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Ideology and disease identity: the politics of rickets, 1929–1982
  1. Roberta Bivins
  1. Correspondence to Dr Roberta Bivins, Department of History, Centre for the History of Medicine, University of Warwick, Coventry CV4 7AL, UK; r.bivins{at}warwick.ac.uk

Abstract

How can we assess the reciprocal impacts of politics and medicine in the contemporary period? Using the example of rickets in twentieth century Britain, I will explore the ways in which a preventable, curable non-infectious disease came to have enormous political significance, first as a symbol of socioeconomic inequality, then as evidence of racial and ethnic health disparities. Between the 1920s and 1980s, clinicians, researchers, health workers, members of Parliament and later Britain's growing South Asian ethnic communities repeatedly confronted the British state with evidence of persistent nutritional deficiency among the British poor and British Asians. Drawing on bitter memories of the ‘Hungry Thirties’, postwar rickets—so often described as a ‘Victorian’ disease—became a high-profile sign of what was variously constructed as a failure of the Welfare State; or of the political parties charged with its protection; or of ethnically Asian migrants and their descendants to adapt to British life and norms. Here I will argue that rickets prompted such consternation not because of its severity, the cost of its treatment, or even its prevalence; but because of the ease with which it was politicised. I will explore the ways in which this condition was envisioned, defined and addressed as Britain moved from the postwar consensus to Thatcherism, and as Britain's diverse South Asian communities developed from migrant enclaves to settled multigenerational ethnic communities.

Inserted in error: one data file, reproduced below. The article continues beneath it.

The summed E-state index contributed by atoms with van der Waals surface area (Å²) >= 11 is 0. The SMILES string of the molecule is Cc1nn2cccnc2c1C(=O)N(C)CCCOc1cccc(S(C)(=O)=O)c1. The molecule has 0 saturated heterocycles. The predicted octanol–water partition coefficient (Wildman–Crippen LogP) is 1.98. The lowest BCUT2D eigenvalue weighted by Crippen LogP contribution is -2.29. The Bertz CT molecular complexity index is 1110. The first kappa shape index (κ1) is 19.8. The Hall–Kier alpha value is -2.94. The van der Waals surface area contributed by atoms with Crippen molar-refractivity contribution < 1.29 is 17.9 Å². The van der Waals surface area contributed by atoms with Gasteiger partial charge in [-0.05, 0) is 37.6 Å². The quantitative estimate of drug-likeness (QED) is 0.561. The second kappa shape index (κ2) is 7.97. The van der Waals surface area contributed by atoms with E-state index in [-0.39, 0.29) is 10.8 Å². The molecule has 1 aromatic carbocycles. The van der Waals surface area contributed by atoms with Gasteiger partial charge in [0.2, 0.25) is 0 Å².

• Health policy
  • Politics
  • Public health
  • Nutrition and metabolism

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